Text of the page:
Stann Creek District
|o Total||2,176 km2 (840 sq mi)|
|o Density||19/km2 (49/sq mi)|
|ISO 3166 code||BZ-SC|
Stann Creek District is a district in the south east region of Belize. According to the 2010 census, the district had a population of 32,166 people. Its capital is the town of Dangriga, formerly known as "Stann Creek Town." Stann comes from "stanns," or safe havens used by colonialists coming from the "old world" to the "new world."
Located within the district are the port of Big Creek (the main port of Belize's banana industry), the peninsula and village of Placencia (a popular tourist destination), the villages of Santa Cruz, Alta Vista, Commerce Bight, Dancing Pool, Georgetown, Guana Church Bank, High Sand, Independence and Mango Creek, Kendal, Lagarto Bank, Maya Mopan, Middle Bank, Middlesex, Mullins River, New Home, Pomona, Quarry Hill, Rancho Grande, Red Bank, Regalia, Sarawee, Silver Creek Camp, Silk Grass, San Roman, Sittee River and the Garifuna village of Hopkins.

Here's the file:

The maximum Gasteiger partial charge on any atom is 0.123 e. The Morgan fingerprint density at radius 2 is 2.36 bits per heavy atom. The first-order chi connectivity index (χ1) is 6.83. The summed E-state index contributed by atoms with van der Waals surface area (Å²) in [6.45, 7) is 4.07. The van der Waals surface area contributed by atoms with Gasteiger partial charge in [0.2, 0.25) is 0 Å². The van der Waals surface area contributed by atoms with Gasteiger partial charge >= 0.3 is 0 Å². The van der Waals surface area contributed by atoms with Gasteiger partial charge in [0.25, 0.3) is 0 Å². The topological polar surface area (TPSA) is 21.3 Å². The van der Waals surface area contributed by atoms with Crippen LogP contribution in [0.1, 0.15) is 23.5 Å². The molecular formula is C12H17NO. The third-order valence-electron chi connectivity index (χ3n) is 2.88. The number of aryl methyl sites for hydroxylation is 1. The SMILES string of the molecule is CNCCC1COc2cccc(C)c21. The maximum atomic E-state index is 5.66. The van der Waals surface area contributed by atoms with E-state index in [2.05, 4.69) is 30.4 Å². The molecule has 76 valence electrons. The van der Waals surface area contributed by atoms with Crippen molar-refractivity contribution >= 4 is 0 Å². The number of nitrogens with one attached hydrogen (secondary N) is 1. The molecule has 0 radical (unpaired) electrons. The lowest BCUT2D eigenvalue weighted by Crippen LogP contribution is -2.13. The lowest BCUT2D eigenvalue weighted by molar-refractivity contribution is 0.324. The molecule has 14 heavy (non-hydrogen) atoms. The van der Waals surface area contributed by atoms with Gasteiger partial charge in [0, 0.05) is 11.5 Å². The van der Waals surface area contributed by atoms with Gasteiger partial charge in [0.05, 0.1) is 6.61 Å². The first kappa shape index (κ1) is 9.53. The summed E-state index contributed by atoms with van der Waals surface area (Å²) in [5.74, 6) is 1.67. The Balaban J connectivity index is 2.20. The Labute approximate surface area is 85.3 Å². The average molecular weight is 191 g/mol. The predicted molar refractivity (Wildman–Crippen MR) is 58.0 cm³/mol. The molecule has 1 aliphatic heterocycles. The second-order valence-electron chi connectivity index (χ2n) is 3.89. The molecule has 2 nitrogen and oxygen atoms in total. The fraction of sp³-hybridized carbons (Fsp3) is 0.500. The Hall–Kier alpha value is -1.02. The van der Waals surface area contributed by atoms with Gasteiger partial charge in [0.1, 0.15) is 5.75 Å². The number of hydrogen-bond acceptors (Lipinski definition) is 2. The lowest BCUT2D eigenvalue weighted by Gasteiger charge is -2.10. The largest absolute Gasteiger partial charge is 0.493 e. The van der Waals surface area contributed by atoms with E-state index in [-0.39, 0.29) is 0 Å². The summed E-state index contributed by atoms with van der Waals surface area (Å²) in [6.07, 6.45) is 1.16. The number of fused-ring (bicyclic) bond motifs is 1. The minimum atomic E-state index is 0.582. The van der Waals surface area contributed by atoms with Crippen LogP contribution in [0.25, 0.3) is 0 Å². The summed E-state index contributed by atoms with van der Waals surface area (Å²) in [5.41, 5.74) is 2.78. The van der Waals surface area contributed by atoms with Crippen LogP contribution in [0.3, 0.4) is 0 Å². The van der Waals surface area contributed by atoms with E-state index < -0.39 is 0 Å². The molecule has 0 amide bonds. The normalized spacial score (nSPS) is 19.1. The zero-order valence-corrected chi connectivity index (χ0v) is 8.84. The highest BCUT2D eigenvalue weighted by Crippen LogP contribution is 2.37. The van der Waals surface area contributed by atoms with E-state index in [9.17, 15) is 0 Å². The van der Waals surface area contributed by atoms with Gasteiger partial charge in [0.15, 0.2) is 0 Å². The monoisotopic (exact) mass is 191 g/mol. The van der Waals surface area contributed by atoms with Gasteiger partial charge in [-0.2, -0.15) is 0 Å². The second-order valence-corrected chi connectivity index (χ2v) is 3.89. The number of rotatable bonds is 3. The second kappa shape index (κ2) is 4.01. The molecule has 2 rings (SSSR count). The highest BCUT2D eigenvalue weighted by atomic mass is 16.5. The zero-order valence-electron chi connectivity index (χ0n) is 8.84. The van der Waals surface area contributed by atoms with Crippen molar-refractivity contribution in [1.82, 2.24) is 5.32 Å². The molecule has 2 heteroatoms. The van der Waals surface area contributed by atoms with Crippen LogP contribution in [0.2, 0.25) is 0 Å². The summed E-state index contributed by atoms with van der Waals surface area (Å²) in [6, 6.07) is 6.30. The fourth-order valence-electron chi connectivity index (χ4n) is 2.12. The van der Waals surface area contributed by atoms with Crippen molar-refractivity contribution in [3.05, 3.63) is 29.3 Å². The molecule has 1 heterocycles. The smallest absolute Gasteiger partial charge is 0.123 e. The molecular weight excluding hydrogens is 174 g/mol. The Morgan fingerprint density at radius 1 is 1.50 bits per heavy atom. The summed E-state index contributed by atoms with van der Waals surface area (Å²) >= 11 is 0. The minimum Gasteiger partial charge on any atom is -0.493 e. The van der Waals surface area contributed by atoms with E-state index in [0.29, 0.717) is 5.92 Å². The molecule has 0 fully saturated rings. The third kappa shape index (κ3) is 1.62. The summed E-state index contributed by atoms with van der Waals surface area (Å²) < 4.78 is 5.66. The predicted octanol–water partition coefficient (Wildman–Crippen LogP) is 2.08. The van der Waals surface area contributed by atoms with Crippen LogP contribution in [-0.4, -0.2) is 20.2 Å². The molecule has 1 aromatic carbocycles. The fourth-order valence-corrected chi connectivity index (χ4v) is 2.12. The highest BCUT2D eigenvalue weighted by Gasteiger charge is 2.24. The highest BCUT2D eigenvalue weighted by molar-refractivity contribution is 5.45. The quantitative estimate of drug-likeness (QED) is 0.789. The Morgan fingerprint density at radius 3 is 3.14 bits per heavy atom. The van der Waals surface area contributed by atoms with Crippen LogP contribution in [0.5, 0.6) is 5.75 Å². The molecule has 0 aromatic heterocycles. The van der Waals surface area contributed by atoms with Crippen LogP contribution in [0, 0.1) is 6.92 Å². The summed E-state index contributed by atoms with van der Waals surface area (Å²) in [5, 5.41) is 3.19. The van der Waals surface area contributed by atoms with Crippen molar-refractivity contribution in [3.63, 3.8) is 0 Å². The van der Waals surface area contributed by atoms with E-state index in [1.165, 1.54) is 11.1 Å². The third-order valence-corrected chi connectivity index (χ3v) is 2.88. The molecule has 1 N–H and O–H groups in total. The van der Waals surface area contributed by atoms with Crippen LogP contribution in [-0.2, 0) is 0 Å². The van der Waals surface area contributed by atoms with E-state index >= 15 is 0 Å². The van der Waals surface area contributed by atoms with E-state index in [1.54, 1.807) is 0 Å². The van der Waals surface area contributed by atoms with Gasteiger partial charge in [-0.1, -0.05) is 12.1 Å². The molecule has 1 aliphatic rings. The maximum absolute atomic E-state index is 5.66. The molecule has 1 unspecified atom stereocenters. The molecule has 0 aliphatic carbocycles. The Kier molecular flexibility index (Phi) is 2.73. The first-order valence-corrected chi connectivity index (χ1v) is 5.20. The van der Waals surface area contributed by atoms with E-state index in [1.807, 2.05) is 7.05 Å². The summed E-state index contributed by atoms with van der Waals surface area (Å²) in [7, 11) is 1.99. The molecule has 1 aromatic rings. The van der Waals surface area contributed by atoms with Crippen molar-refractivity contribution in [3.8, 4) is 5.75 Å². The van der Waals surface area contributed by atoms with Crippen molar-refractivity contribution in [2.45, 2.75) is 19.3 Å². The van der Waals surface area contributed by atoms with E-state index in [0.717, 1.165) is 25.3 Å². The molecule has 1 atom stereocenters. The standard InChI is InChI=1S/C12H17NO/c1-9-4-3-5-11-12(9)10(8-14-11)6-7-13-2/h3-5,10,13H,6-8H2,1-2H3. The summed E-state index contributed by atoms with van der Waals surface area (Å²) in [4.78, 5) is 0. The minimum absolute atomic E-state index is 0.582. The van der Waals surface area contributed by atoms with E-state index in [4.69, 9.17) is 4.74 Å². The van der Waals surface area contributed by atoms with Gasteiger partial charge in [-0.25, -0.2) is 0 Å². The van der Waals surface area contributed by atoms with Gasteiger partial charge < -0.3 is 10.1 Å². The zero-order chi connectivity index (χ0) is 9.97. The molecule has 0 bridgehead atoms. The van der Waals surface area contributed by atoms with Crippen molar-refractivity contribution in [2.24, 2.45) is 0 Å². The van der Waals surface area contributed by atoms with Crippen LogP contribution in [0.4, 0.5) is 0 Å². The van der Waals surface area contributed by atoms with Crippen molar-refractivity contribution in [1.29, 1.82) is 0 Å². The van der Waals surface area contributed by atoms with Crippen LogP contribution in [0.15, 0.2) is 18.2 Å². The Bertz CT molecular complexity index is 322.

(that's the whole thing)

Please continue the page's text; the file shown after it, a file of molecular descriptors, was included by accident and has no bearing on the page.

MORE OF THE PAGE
The district is split into two constituencies. They are Dangriga, which contains the town proper and two villages (including Hope Creek and Sarawee) and the offshore islands (cayes), and Stann Creek West, which contains most of the remaining villages including Santa Cruz, Placencia and Independence.
Mostly used language in Stann Creek is English, with the main town of Dangriga having a mix of English and Garifuna, since majority of the residents are Garifuna.
The Stann Creek District is also home to the Cockscomb Basin Wildlife Sanctuary where South Stann Creek rises. Within the preserve is Victoria Peak, the second highest point in Belize, at 1,120 meters (3,670 feet) above sea level. The ethnic Garifuna village of Hopkins has recently undergone a huge transformation due to the growing tourism industry. Placencia is home to one of Belize's most popular tourist destinations due to its large selection of resorts, guest houses, hotels and white Sandy beaches. The Garifuna are direct descendants of a group of African slaves who escaped two ship-wrecked Spanish slave ships near St. Vincent in 1635. They celebrate a diverse and rich culture that is a blend of African traditions of music, dance and religious ceremonies; Native American farming, hunting, and fishing techniques; and a French and Arawak influenced language.